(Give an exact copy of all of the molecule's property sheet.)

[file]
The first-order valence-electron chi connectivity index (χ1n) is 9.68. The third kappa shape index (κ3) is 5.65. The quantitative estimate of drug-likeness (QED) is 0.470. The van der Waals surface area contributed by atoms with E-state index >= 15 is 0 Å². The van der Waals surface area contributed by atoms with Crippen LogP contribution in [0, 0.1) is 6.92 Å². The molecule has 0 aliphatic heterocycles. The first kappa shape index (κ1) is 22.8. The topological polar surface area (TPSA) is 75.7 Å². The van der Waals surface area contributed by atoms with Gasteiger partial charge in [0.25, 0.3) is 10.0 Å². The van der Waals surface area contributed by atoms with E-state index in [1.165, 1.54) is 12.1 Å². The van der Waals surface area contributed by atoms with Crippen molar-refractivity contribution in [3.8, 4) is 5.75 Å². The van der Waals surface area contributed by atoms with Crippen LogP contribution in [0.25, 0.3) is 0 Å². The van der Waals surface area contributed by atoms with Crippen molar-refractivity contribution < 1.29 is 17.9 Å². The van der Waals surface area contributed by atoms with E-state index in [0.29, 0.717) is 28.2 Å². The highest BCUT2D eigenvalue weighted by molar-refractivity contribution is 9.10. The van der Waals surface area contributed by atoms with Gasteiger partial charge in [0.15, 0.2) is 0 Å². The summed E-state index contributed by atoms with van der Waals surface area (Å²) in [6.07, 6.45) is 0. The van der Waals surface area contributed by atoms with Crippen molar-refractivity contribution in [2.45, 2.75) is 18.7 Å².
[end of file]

The first-order valence-electron chi connectivity index (χ1n) is 9.68. The third kappa shape index (κ3) is 5.65. The quantitative estimate of drug-likeness (QED) is 0.470. The van der Waals surface area contributed by atoms with E-state index >= 15 is 0 Å². The van der Waals surface area contributed by atoms with Crippen LogP contribution in [0, 0.1) is 6.92 Å². The molecule has 0 aliphatic heterocycles. The first kappa shape index (κ1) is 22.8. The topological polar surface area (TPSA) is 75.7 Å². The van der Waals surface area contributed by atoms with Gasteiger partial charge in [0.25, 0.3) is 10.0 Å². The van der Waals surface area contributed by atoms with E-state index in [1.165, 1.54) is 12.1 Å². The van der Waals surface area contributed by atoms with Crippen molar-refractivity contribution in [3.8, 4) is 5.75 Å². The van der Waals surface area contributed by atoms with Crippen LogP contribution in [0.25, 0.3) is 0 Å². The van der Waals surface area contributed by atoms with Crippen molar-refractivity contribution < 1.29 is 17.9 Å². The van der Waals surface area contributed by atoms with E-state index in [0.29, 0.717) is 28.2 Å². The highest BCUT2D eigenvalue weighted by molar-refractivity contribution is 9.10. The van der Waals surface area contributed by atoms with Gasteiger partial charge in [0.15, 0.2) is 0 Å². The summed E-state index contributed by atoms with van der Waals surface area (Å²) in [6.07, 6.45) is 0. The van der Waals surface area contributed by atoms with Crippen molar-refractivity contribution in [2.45, 2.75) is 18.7 Å².